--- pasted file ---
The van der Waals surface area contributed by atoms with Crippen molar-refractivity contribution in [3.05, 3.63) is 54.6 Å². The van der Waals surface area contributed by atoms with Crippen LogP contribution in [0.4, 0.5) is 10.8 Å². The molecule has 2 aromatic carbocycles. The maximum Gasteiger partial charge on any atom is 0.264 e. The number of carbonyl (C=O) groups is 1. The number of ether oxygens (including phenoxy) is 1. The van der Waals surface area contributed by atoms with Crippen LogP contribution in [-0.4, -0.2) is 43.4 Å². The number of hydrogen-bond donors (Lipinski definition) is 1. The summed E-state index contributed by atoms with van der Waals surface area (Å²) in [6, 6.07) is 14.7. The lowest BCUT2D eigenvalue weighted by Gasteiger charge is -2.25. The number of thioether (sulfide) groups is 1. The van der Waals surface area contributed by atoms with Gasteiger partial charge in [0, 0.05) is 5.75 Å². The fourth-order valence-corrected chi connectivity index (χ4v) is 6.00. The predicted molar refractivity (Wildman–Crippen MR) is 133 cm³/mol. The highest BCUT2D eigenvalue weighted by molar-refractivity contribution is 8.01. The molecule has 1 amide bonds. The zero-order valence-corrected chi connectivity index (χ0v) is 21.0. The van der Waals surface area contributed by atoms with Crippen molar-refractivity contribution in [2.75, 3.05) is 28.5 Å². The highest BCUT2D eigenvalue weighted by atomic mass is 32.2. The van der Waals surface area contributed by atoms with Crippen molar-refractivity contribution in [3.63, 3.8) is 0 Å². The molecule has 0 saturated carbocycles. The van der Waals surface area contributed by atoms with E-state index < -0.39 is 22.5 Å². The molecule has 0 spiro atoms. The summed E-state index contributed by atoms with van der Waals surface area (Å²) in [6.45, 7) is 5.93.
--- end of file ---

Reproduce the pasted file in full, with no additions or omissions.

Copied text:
The van der Waals surface area contributed by atoms with Crippen molar-refractivity contribution in [3.05, 3.63) is 54.6 Å². The van der Waals surface area contributed by atoms with Crippen LogP contribution in [0.4, 0.5) is 10.8 Å². The molecule has 2 aromatic carbocycles. The maximum Gasteiger partial charge on any atom is 0.264 e. The number of carbonyl (C=O) groups is 1. The number of ether oxygens (including phenoxy) is 1. The van der Waals surface area contributed by atoms with Crippen LogP contribution in [-0.4, -0.2) is 43.4 Å². The number of hydrogen-bond donors (Lipinski definition) is 1. The summed E-state index contributed by atoms with van der Waals surface area (Å²) in [6, 6.07) is 14.7. The lowest BCUT2D eigenvalue weighted by Gasteiger charge is -2.25. The number of thioether (sulfide) groups is 1. The van der Waals surface area contributed by atoms with Gasteiger partial charge in [0, 0.05) is 5.75 Å². The fourth-order valence-corrected chi connectivity index (χ4v) is 6.00. The predicted molar refractivity (Wildman–Crippen MR) is 133 cm³/mol. The highest BCUT2D eigenvalue weighted by molar-refractivity contribution is 8.01. The molecule has 1 amide bonds. The zero-order valence-corrected chi connectivity index (χ0v) is 21.0. The van der Waals surface area contributed by atoms with Crippen molar-refractivity contribution in [2.75, 3.05) is 28.5 Å². The highest BCUT2D eigenvalue weighted by atomic mass is 32.2. The van der Waals surface area contributed by atoms with Crippen molar-refractivity contribution in [3.63, 3.8) is 0 Å². The molecule has 0 saturated carbocycles. The van der Waals surface area contributed by atoms with E-state index < -0.39 is 22.5 Å². The molecule has 0 spiro atoms. The summed E-state index contributed by atoms with van der Waals surface area (Å²) in [6.45, 7) is 5.93.